Web 2.0 (Blogs, RSS, and Social Bookmarks) and implications for Higher Education
Abstract: Web 2.0: A New Wave of Innovation for Teaching and Learning? Web 2.0 maybe a misleading title, the elements of RSS, Blogs, and Social Bookmarks are defining a new course on "digital writing".
Author: Bryan Alexander
Date: Educause March/April 2006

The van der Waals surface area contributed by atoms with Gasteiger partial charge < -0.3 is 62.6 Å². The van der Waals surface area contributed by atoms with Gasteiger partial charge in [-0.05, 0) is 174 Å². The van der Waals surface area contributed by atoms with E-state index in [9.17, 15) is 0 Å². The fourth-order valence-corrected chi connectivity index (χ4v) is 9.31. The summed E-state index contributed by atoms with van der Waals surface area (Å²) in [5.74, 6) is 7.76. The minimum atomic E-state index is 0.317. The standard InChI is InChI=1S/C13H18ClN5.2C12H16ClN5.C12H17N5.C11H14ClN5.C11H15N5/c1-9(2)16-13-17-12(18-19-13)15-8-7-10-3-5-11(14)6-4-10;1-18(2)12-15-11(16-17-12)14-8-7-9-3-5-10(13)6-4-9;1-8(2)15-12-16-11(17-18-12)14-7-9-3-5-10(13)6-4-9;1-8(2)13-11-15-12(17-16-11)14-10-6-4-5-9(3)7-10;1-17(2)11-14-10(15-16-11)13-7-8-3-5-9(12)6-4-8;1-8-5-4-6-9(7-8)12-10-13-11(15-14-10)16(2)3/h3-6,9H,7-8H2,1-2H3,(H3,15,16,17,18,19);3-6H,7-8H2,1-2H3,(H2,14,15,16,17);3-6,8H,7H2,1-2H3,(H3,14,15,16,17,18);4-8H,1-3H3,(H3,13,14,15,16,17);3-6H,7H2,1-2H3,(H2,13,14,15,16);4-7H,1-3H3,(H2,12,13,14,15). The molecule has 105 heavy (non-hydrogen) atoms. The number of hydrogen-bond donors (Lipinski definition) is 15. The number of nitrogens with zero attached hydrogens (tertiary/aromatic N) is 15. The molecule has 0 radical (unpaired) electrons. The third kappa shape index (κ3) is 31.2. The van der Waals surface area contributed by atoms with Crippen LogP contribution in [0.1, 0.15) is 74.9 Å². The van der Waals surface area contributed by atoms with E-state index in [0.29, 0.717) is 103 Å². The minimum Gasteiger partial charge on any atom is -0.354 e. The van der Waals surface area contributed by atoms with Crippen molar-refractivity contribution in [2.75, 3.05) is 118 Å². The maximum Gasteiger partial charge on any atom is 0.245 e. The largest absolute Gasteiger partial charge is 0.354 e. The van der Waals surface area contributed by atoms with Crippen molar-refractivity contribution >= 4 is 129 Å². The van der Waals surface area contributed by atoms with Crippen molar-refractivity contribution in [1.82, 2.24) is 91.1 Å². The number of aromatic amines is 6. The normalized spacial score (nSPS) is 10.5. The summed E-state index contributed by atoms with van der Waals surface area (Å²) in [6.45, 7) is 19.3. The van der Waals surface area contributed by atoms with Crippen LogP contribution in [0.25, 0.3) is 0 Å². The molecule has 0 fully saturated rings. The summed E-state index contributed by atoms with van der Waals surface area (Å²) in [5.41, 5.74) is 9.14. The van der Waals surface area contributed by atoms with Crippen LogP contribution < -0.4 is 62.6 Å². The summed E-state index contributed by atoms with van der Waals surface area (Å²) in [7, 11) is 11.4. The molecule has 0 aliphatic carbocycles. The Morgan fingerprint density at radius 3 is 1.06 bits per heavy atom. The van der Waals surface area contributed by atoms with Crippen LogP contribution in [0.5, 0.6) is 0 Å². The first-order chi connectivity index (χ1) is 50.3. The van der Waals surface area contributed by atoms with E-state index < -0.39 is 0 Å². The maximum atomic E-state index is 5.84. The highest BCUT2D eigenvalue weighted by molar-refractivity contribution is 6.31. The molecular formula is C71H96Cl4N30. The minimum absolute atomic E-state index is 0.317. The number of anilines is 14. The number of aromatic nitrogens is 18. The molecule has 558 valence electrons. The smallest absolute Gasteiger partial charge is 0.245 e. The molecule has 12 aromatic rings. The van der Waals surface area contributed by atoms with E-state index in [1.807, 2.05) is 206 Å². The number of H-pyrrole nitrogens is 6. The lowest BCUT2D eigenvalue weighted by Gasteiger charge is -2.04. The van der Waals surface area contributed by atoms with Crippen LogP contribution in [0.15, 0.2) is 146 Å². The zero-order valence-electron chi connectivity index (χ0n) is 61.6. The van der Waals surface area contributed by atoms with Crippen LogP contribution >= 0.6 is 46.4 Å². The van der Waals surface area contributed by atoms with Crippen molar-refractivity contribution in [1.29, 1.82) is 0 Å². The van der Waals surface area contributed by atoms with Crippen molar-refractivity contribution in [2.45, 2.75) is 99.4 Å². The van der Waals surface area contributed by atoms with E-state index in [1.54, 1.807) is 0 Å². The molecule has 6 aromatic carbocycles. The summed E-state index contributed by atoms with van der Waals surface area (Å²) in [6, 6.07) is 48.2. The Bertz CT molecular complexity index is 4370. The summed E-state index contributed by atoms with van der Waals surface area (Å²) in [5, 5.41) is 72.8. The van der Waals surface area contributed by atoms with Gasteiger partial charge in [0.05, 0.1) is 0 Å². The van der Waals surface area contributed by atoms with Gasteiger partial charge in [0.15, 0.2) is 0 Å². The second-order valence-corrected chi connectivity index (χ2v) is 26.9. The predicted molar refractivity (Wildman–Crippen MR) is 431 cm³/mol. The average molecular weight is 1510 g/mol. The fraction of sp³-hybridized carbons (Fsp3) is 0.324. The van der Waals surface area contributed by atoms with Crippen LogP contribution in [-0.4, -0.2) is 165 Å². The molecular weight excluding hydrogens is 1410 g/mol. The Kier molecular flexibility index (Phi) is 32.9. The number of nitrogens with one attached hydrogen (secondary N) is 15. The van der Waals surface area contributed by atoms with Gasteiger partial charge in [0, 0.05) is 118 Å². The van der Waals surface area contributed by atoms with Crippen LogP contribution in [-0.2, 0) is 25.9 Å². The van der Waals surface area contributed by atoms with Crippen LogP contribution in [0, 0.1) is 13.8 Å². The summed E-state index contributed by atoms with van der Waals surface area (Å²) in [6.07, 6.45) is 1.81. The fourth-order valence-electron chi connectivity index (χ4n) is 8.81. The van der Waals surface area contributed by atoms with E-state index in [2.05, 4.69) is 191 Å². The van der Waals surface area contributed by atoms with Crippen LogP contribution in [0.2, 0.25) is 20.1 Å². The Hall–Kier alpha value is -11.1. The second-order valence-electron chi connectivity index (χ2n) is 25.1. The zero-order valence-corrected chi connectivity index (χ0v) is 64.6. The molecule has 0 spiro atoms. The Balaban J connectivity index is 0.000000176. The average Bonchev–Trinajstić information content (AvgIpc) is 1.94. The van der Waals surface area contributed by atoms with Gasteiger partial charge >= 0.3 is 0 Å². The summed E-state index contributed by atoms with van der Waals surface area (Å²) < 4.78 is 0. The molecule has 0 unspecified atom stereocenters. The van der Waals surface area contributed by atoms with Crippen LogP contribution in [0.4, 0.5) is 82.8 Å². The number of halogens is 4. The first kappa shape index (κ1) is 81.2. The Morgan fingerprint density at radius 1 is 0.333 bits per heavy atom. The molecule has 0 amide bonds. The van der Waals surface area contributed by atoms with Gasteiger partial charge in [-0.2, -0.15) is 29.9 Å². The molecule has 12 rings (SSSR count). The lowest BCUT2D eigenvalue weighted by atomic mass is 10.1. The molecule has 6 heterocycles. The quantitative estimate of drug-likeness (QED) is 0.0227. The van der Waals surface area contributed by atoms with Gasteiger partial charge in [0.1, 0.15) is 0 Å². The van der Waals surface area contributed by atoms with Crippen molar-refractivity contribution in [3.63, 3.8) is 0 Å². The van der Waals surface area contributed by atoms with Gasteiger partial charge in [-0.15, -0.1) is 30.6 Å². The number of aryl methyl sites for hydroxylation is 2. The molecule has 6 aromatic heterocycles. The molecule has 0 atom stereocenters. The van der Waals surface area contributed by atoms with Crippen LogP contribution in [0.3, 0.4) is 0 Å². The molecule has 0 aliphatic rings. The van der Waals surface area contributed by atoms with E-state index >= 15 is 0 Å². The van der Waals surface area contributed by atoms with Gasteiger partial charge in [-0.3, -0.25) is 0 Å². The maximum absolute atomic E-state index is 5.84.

Web 2.0’s lowered barrier to entry may influence a variety of cultural forms with powerful implications for education, from storytelling to classroom teaching to individual learning. It is much simpler to set up a del.icio.us tag for a topic one wants to pursue or to spin off a blog or blog departmental topic than it is to physically meet co-learners and experts in a classroom or even to track down a professor. Starting a wiki-level text entry is far easier than beginning an article or book. What new, natively digital textual forms are impending as small-scale production scales up? “Web 1.0” has already demonstrated immense powers for connecting learners, teachers, and materials. How much more broadly will this connective matrix grow under the impact of the openness, ease of entry, and social nature of Web 2.0? How can higher education respond, when it offers a complex, contradictory mix of openness and restriction, public engagement and cloistering? How do we respond to the possibilities of what some call “E-learning 2.0,” based on environments, microcontent, and networking?
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